Speaker Nancy Pelosi and top Democrats will take floor action Wednesday in response to controversial remarks by Rep. Ilhan Omar about Israel, the second such rebuke of the freshman Democrat from party leaders in recent weeks.
Pelosi and other senior Democrats have drafted a resolution to address the controversy, which ballooned over the weekend following a public clash between Omar and senior Jewish lawmakers.
The resolution, which began circulating to members Monday night, comes after a backlash from top Democrats who accused Omar of anti-Semitism for referring to pro-Israel advocates’ “allegiance to a foreign country.”
The draft measure is four pages that largely details the history and recent rise of anti-Semitism in the U.S. but does not specifically name Omar, which had been an internal dispute among Democrats.
Instead, it condemns the "myth of dual loyalty," using the same language as top Democrats, like House Appropriations Chairwoman Nita Lowey, who have condemned Omar in recent days.
If the House moves ahead with the vote on Wednesday as planned, it would be an unprecedented public rebuke of Omar, who was sworn into office just over 60 days ago. Omar’s office declined to comment about the Democratic resolution on Monday.
Yet these efforts by Pelosi and other Democratic leaders won’t be enough for Republicans, who want a more serious punishment for Omar.
House Minority Leader Kevin McCarthy (R-Calif.) and other senior Republicans are considering offering a censure motion against Omar, according to GOP sources. Republicans may also formally demand that Democrats strip Omar of her seat on the Foreign Affairs Committee, a move that Pelosi and other senior Democrats won’t take at this point.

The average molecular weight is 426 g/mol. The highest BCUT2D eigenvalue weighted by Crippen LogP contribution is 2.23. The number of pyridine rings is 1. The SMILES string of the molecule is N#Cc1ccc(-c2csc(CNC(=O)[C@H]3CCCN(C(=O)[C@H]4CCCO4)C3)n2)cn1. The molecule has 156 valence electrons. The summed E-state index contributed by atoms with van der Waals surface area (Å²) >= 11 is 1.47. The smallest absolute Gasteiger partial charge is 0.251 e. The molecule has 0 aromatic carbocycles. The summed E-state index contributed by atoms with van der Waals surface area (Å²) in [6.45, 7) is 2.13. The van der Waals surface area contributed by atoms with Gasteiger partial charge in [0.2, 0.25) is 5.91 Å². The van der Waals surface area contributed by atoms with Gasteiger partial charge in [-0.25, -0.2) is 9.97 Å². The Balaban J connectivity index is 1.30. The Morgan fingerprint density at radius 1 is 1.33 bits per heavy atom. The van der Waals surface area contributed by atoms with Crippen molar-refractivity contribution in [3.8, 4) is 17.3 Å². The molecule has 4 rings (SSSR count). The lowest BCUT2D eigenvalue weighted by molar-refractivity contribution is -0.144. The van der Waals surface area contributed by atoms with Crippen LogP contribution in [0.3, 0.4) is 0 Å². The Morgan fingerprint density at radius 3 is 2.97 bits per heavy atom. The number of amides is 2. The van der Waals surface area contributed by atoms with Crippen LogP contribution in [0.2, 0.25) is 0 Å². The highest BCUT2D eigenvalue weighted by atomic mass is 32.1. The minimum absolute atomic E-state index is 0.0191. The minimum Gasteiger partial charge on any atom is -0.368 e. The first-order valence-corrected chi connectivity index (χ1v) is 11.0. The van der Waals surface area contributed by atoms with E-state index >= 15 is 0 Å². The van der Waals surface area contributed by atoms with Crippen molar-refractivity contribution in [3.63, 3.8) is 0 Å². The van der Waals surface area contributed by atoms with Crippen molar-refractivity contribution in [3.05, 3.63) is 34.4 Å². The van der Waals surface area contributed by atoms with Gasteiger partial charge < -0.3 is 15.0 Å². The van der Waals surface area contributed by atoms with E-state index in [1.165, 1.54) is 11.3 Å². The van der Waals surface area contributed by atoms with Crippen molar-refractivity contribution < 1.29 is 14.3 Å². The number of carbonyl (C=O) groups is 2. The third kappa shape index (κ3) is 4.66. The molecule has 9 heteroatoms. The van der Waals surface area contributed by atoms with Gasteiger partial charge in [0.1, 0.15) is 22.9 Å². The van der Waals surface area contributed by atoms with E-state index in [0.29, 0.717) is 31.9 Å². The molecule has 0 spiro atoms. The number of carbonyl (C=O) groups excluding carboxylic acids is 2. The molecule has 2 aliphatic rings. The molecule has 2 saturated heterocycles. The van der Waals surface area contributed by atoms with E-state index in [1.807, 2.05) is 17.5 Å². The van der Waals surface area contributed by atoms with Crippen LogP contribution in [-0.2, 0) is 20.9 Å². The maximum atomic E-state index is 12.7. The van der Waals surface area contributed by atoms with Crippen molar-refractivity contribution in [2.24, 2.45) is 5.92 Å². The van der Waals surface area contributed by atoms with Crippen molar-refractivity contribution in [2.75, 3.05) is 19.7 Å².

Republicans see the furor over Omar as an opportunity to drive a wedge between Democratic supporters of Israel — long an unquestioned position inside both parties — and younger lawmakers who are highly critical of Israel’s treatment of Palestinians.
Omar’s remarks are just the latest in a series of comments she’s made that many of her Democratic colleagues say are blatantly anti-Semitic and must be retracted.
Democratic leaders are still debating whether to mention Omar by name in the resolution, according to multiple sources. Staffers for Pelosi and top Democrats, including House Majority Leader Steny Hoyer (D-Md.), began drafting the resolution over the weekend as the confrontation between Omar and her colleagues unfolded on Twitter.
Two of the House’s most senior Democrats — Foreign Affairs Chairman Eliot Engel and Lowey — called out Omar in public statements, demanding she apologize.
Lowey condemned Omar’s use of “offensive, painful stereotypes,” leading to a fight on Twitter as Omar dug in on her comments and was cheered by some on the left.
“Our democracy is built on debate, Congresswoman!” Omar wrote, later adding, “I have not mischaracterized our relationship with Israel, I have questioned it and that has been clear from my end.”
Staffers for several Jewish lawmakers, including Engel and Lowey, soon began working with Democratic leaders on the resolution. Aides for House Judiciary Chairman Jerry Nadler (D-N.Y.) along with Reps. Ted Deutch (D-Fla.), Josh Gottheimer (D-N.J.) and fellow Minnesota freshman Rep. Dean Phillips are also involved, according to multiple sources.
A resolution on the floor, regardless of whether it specifically mentions Omar, would be an extraordinary public admonishment from House leaders, particularly against a member of their own party, and speaks to the seriousness with which Democratic leaders view the ongoing controversy.
Just three weeks earlier, Pelosi and her top lieutenants issued a rare public rebuke of Omar’s previous remarks, which suggested pro-Israel groups were using their financial heft to shape U.S.-Middle East policy.
The announcement of floor action Monday came after a mounting backlash from outside groups, including the Anti-Defamation League, which wrote a letter to Pelosi calling for a House resolution to reject what the organization called Omar’s “latest slur.”